October 10, 2020 | website | No Comments
SaaS websites need to be special.
There’s always a temptation to focus heavily on what your software does: the technology used in your processes, the features of your offering, etc. Those things are great – and they can serve as validation of your offering’s value.
But it’s important to put your own preconceptions aside when you’re designing your SaaS website. If you don’t intentionally work to view your website from an objective perspective, your site will almost certainly have too much jargon, be too complicated to navigate, or even miss your target demographic entirely.
With that in mind, here are four questions to ask when designing and building a website for your SaaS company. These questions will give you the perspective you need in order to find out if your website design is optimal.
1. Does your SaaS website make a great first impression?
Here’s a fact that keeps web designer up at night: from the first click a user makes onto your site, you have between 50 milliseconds and 6 seconds to create a positive first impression. Clearly, that’s not a ton of time. How are you going to impress that visitor in such a short time span?
And here are three examples I like:
The takeaway: be simple and call users to action.
There’s time to get into the features and details of your SaaS product later. Start with the basics.
And remember: maintain brand consistency.
Not only does creating a web design with brand consistency in mind help create a great first impression, but it boosts your aesthetic appeal as well.
Pro-tip: use the colors in your logo as the color palette for your website.
The colors should already be visually appealing and create a large part of the feel for your company (on the other hand, if you’ve been looking at your logo with increasing distaste for the past three years, this may be an opportune time for a logo-rebrand). Using your logo’s colors in your website design helps to ensure a consistent feel across your brand (and you’ll notice that the sites above tend to do this pretty well).
Make sure your website is simple and easy to navigate to someone outside your industry – somebody who doesn’t live and breathe your software. Don’t use jargon in your menu items. Don’t pack your homepage with technical terms that only insiders would get.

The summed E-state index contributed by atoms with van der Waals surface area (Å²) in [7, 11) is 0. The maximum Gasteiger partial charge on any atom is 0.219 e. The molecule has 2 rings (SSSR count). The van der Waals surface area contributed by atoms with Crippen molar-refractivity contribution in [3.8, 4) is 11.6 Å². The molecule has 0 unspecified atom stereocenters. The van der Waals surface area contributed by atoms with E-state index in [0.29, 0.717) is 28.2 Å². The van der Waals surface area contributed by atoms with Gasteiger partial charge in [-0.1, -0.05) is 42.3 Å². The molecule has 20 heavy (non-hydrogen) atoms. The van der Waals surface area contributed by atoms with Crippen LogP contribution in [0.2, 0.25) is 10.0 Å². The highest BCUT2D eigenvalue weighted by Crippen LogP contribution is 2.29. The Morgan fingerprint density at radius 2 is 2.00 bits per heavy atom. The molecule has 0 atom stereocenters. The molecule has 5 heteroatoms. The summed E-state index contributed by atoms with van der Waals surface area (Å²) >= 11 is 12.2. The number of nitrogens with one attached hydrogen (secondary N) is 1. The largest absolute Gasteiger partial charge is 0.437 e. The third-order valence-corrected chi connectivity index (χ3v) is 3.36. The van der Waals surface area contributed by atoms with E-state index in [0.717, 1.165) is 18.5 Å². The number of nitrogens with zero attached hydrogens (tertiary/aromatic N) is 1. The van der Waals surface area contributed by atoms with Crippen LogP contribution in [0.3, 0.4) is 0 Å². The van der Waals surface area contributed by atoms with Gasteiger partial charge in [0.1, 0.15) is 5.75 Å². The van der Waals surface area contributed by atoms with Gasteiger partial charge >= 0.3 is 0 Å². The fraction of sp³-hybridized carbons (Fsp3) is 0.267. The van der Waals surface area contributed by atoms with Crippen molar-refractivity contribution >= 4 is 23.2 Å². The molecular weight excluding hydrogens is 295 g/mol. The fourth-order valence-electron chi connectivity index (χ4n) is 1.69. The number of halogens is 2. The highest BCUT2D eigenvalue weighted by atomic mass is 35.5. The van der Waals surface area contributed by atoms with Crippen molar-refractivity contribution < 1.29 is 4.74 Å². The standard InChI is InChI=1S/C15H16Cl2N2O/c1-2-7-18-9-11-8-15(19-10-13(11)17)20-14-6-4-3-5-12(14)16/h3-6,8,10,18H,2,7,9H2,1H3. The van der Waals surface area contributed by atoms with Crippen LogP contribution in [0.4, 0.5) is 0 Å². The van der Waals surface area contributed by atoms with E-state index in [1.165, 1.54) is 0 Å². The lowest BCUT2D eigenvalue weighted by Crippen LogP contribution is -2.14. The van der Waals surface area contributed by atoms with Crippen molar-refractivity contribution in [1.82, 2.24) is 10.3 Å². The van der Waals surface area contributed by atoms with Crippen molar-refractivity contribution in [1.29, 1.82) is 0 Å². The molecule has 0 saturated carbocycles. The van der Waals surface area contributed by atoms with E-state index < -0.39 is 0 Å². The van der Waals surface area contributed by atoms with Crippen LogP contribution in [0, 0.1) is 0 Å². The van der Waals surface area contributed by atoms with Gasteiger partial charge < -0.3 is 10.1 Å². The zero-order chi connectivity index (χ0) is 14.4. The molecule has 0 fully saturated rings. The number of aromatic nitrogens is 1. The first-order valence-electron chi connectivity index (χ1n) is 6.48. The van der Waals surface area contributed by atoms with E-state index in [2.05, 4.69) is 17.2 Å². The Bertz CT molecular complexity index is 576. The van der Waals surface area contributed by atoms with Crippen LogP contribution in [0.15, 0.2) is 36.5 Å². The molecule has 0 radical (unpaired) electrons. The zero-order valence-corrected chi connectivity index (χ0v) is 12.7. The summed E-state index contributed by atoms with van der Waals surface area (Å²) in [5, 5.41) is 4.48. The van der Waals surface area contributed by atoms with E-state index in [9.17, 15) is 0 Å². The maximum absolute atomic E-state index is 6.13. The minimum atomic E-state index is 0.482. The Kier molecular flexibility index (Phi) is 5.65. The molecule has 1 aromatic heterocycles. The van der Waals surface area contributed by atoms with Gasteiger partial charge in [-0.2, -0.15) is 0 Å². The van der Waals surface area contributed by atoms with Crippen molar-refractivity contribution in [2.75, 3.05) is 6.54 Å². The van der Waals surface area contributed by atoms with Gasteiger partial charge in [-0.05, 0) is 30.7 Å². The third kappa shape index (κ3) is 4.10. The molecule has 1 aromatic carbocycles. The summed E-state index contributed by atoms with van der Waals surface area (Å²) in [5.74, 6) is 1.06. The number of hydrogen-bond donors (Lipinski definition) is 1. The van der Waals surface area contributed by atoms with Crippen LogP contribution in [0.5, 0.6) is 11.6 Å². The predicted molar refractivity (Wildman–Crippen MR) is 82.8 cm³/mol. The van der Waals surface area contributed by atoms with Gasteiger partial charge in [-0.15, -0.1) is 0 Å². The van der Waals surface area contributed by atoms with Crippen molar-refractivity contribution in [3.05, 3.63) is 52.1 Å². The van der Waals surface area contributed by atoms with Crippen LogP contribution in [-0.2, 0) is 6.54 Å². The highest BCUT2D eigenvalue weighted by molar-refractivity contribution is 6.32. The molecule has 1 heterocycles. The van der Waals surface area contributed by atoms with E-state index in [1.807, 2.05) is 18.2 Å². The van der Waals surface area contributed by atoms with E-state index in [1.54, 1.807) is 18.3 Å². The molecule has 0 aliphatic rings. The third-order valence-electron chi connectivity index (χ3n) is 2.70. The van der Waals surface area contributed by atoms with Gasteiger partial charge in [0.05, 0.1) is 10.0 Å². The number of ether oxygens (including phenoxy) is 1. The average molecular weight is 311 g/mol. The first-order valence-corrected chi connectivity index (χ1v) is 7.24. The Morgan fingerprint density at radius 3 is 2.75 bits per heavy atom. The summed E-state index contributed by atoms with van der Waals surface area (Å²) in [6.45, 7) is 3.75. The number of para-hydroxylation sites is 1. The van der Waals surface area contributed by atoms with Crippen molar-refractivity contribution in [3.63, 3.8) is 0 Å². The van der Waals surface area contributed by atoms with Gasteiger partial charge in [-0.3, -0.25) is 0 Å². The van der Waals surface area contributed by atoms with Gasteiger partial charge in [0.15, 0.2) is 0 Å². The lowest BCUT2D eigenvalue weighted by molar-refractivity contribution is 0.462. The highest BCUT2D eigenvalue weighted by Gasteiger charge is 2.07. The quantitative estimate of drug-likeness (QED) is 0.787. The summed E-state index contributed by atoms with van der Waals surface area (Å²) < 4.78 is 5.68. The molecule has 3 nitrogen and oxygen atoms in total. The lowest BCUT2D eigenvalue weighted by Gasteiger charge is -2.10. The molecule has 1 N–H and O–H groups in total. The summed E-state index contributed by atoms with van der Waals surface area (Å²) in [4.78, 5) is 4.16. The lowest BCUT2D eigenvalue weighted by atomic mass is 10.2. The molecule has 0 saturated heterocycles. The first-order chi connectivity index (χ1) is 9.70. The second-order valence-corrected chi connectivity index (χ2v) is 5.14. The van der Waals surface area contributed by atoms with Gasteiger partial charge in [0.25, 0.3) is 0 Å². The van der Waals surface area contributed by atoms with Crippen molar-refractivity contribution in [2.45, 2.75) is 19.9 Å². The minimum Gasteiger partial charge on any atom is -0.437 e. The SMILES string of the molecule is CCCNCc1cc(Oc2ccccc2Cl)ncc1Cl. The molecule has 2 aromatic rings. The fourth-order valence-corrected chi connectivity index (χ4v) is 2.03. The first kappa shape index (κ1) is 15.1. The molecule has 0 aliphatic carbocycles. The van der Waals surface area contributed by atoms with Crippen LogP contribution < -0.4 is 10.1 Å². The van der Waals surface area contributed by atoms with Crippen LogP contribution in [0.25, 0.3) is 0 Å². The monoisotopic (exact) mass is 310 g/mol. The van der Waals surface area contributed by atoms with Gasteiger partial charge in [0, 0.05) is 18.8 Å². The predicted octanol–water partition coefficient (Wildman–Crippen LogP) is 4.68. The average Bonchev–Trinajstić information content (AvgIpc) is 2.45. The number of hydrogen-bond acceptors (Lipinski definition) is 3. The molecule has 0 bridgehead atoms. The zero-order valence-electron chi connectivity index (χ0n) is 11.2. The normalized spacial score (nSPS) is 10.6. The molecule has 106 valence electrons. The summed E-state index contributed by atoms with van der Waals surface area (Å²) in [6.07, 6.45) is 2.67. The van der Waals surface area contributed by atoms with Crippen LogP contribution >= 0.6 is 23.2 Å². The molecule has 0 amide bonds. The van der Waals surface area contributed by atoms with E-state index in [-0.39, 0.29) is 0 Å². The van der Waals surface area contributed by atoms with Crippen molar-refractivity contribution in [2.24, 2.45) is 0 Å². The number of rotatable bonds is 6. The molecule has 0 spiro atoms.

One way to ensure you haven’t missed the mark is by having friends and family attempt to navigate the website. Or, if you want to go to the next level, install a tool like HotJar and see how real anonymous users interact with your site. Then, optimize on that data.
Feedback is a great way to make sure your website design is on the right track.
2. Do you know your audience?
SaaS audiences obviously vary greatly depending on what’s being produced. Who are your potential users or clients? Don’t assume you know the answer; test your best guesses with data.
We recommend engaging in user and client analysis through tools like client surveys, persona development, and the StoryBrand framework. The better you know your ideal clients, the better you’ll be able to speak to their needs on your website.
Based on those needs, craft your site in a way that puts your clients at the center. This means moving toward client-directed language: “Software to help you do x,” for example.
A few general tips:
- Be clear and concise in your messaging.
- Think through the purpose of each page, and build content to fulfill that purpose.
- Include prominent calls-to-action – free trials, demos, etc. Don’t beat around the bush.
3. Does your website design generate qualified leads?
Targeting potential clients is done best through considered platform usage. That’s another way of saying this: identify (through data / research) the marketing channels where your audience lives, and then build your online presence accordingly. For example, you may be best able to reach older clients via email. You may be best able to connect with younger clients on social media.
In general, don’t underestimate social media as a way to generate leads for your company. Especially for SaaS firms, the majority of your users will likely be on social media.
Directing traffic from social media to your website can boost your SEO and mobile compatibility, while giving you another outlet to generate leads.
Email newsletters are a great way to nurture your list. Let people know what updates you’re working on and what value your software’s delivering. A newsletter is a great way to show that your product will make people’s lives easier.
Your website should play a major role as you market your SaaS firm – and it should work hand-in-hand with the most effective channels for your audience.
4. Are you using the best technology?
SEO and a mobile-capable website are crucial in excellent website design. That’s as true for software-as-a-service providers as it is for any other industry.
People are more likely to connect to social media through their phone or tablet than their desktop computer. Mobile capability can boost lead generation and add to the simplicity of your website. Most importantly, if your website is not mobile capable, or too complicated to navigate on mobile, you have a large chance of losing leads. This is part of why starting simply is such a big deal in the first place.
For example, here’s bambooHR’s mobile homepage:
Additionally, search engine optimization is a great way to generate leads and direct more traffic to your website. A great way to tell if you need to boost your SEO is if your company does not appear when you search for your company’s name, or if it’s missing when you search for your products and add your location.
Make your SaaS website stand out.
Despite the constant trends and updates, a SaaS business is a game of consistency. You need a consistently-targeted website that will use the points above to generate growth in your user base.